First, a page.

Adobe replacement

It depends. Having using Adobe (and Macromedia) software for close to 30 years I’ve had the advantage of learning along the way. They have a generally consistent interface across all apps, and a very integrated workflow that makes moving work between apps a generally frictionless task. That said, there’s a lot of tacit knowledge still required to effectively use the apps. If you’re not using them every day it’s very easy to forget how to do things, and constantly have to look them up. Thankfully there’s a massive number of articles and tutorials available online.

Affinity on the other hand is generally easier to get started with, but they’ve made some strange UX/UI decisions that make many things much harder than they need be. For instance, having images and bitmaps be different types of objects, which trips up many users trying to manipulate images and seeing no results applied. Also, many folks often have unpredictable results when working with different colour spaces.

They also have an odd layer model which often comes up as a source of frustration for many as there’s no such thing as ‘global’ layers which can make organizing and managing objects across artboards (and pages) much more complicated.

For me, the big differences between Adobe and Affinity are of consistency, compatibility, and professional capability (Adobe) vs low price, perceived performance gains, and being ‘good enough’ (Affinity).

My needs today are relatively modest so Affinity (and Procreate) generally work for me at the moment. That said, there’s many times I still find myself thinking ‘this would be so much faster, easier, less painful’ in an Adobe app.

One thing I will say is that I typically enjoy working in Affinity and Procreate, whereas the Adobe apps are simply highly-effective productivity tools for me today.


Good summary, well stated.

We must be wary of our answers, as mentioned in this post we have all already used a lot of softwares and its developments. For a novice Affinity is no easier to discover than Adobe, on the other hand the video tutorials save a lot of time: two or three hours are enough to immerse yourself and then trial-error-corrections in a loop. In use I think that affinity is simpler to use but Adobe is starting to catch up and very quickly I find it.


Yes it is right to say that Affinity is much more intuitive then Adobe. Illustrator is terrible and Adobe was behind killing off the much better FreeHand. Photoshop seemed irreplaceable in the 90s, 2000s but that was a long time ago and its essential features are long in the past.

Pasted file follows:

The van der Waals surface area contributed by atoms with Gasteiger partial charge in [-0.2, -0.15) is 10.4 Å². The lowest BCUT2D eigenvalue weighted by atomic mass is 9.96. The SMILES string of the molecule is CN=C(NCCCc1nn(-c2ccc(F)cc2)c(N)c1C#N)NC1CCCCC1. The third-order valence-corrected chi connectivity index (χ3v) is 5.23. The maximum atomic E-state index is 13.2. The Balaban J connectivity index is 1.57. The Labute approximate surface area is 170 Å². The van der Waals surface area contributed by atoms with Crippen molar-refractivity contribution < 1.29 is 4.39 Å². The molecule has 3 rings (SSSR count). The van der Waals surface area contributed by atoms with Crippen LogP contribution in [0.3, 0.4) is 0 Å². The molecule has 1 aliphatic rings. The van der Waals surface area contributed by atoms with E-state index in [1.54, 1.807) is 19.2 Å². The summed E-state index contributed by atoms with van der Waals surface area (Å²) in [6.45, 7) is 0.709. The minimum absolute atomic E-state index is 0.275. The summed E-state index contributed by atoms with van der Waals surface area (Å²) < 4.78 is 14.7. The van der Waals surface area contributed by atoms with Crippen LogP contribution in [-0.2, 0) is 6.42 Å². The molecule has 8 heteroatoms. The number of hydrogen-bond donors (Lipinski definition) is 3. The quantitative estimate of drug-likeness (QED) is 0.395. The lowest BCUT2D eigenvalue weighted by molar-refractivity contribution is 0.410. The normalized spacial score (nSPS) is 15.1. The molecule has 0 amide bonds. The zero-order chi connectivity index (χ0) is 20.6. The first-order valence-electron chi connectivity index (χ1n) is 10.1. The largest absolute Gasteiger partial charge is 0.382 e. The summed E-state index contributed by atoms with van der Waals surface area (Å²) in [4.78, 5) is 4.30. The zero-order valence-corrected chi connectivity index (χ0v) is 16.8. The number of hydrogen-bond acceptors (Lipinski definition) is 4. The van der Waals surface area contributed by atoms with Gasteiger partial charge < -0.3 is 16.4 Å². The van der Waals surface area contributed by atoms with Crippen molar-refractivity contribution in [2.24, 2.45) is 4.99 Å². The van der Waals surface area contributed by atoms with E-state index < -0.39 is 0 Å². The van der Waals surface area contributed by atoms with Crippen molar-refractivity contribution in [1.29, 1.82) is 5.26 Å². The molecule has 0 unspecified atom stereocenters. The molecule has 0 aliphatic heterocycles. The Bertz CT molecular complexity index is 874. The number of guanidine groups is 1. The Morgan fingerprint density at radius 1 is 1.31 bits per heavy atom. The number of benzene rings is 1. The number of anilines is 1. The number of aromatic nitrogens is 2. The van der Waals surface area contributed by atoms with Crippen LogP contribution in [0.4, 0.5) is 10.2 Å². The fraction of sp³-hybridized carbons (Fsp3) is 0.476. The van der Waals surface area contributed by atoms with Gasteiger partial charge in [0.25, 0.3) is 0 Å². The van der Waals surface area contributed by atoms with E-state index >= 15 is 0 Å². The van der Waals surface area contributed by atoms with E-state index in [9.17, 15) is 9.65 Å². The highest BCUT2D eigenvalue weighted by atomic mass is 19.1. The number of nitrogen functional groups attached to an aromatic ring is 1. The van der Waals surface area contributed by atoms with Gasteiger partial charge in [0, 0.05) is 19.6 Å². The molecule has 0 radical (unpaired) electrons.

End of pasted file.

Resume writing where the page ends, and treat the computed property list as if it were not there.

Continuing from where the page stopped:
Lightrooom was never great and Capture One Pro runs circles around it when it comes to how intuitively it works. InDesign’s claim to fame was being less of a hassle then Quark. It made major leaps in the 2000s it saw a sales slump in the 2010s when eBooks were not the massive selling point they thought it would be and had to move to forced upgrades.

I’d rather have someone make eBook software based on more robust website tech then the basic html software in layout tools which were originally made in the 80s and 90s. That seems like an opportunity for someone.

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Agreed, everything you said is correct. I have been working with Affinity Designer for many years and Photo 2 is also a great software.

The only problem is generative tools, for a photographer (professional) this tool is part of the work for the time saved.

The paradox is the lack of privacy for photographers’ clients, for sensitive photos, forensic medicine, legal, Industrial secrets and fashion collections etc, all fields where you cannot allow others (Adobe’s AI police) to read your files.

There are alternative solutions to fix this , for example Stable Diffusion locally.


Confidentiality when we go through the web seems totally illusory to me unfortunately but desired, remember the arrival of the first cookies and all of us on Linux who were very proud to be able to completely configure the acceptance of certain ones and the rejection of others as we wish, or rejection of all…
and look where we are 28 years later. For this fear that Adobe will use all our files (photos, drawings, videos, etc.), for the moment it seems very exaggerated to me: just don’t go through their cloud and stay on our disks. For the cloud (unless it is ours on our own encrypted and protected server) I can only recall the remark of an Internet user in a forum (sorry I did not note his name): the cloud is just someone else’s hard drive. When we accept the conditions of use of email services and social networks, should we remember that we voluntarily give access to the content that we publish for uses other than those for which we use them? I believe that our desire for “free” gives us the coin that we are happy not to give… Okay for Adobe it’s coin+coin (in french it sounds like a duck noise that’s the joke :face_with_hand_over_mouth:) Confidentiality is not easy on a mass media whose essence is to distribute content. :face_with_monocle: